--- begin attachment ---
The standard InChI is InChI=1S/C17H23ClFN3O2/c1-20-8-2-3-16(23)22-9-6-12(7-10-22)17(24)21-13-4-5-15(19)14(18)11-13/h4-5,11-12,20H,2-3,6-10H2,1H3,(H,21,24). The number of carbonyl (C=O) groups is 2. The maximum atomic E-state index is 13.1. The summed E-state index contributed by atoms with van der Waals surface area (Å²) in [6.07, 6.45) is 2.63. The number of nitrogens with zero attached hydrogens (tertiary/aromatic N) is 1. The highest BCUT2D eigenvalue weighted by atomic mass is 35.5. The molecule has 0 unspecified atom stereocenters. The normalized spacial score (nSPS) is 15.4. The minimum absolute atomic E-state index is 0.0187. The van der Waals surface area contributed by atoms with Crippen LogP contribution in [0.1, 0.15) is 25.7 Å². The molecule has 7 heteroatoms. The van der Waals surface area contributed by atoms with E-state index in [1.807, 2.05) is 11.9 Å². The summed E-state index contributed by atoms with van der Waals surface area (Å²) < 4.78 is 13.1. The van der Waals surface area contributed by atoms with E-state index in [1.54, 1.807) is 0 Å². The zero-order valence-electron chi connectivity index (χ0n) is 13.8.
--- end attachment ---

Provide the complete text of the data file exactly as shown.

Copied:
The standard InChI is InChI=1S/C17H23ClFN3O2/c1-20-8-2-3-16(23)22-9-6-12(7-10-22)17(24)21-13-4-5-15(19)14(18)11-13/h4-5,11-12,20H,2-3,6-10H2,1H3,(H,21,24). The number of carbonyl (C=O) groups is 2. The maximum atomic E-state index is 13.1. The summed E-state index contributed by atoms with van der Waals surface area (Å²) in [6.07, 6.45) is 2.63. The number of nitrogens with zero attached hydrogens (tertiary/aromatic N) is 1. The highest BCUT2D eigenvalue weighted by atomic mass is 35.5. The molecule has 0 unspecified atom stereocenters. The normalized spacial score (nSPS) is 15.4. The minimum absolute atomic E-state index is 0.0187. The van der Waals surface area contributed by atoms with Crippen LogP contribution in [0.1, 0.15) is 25.7 Å². The molecule has 7 heteroatoms. The van der Waals surface area contributed by atoms with E-state index in [1.807, 2.05) is 11.9 Å². The summed E-state index contributed by atoms with van der Waals surface area (Å²) < 4.78 is 13.1. The van der Waals surface area contributed by atoms with E-state index in [1.54, 1.807) is 0 Å². The zero-order valence-electron chi connectivity index (χ0n) is 13.8.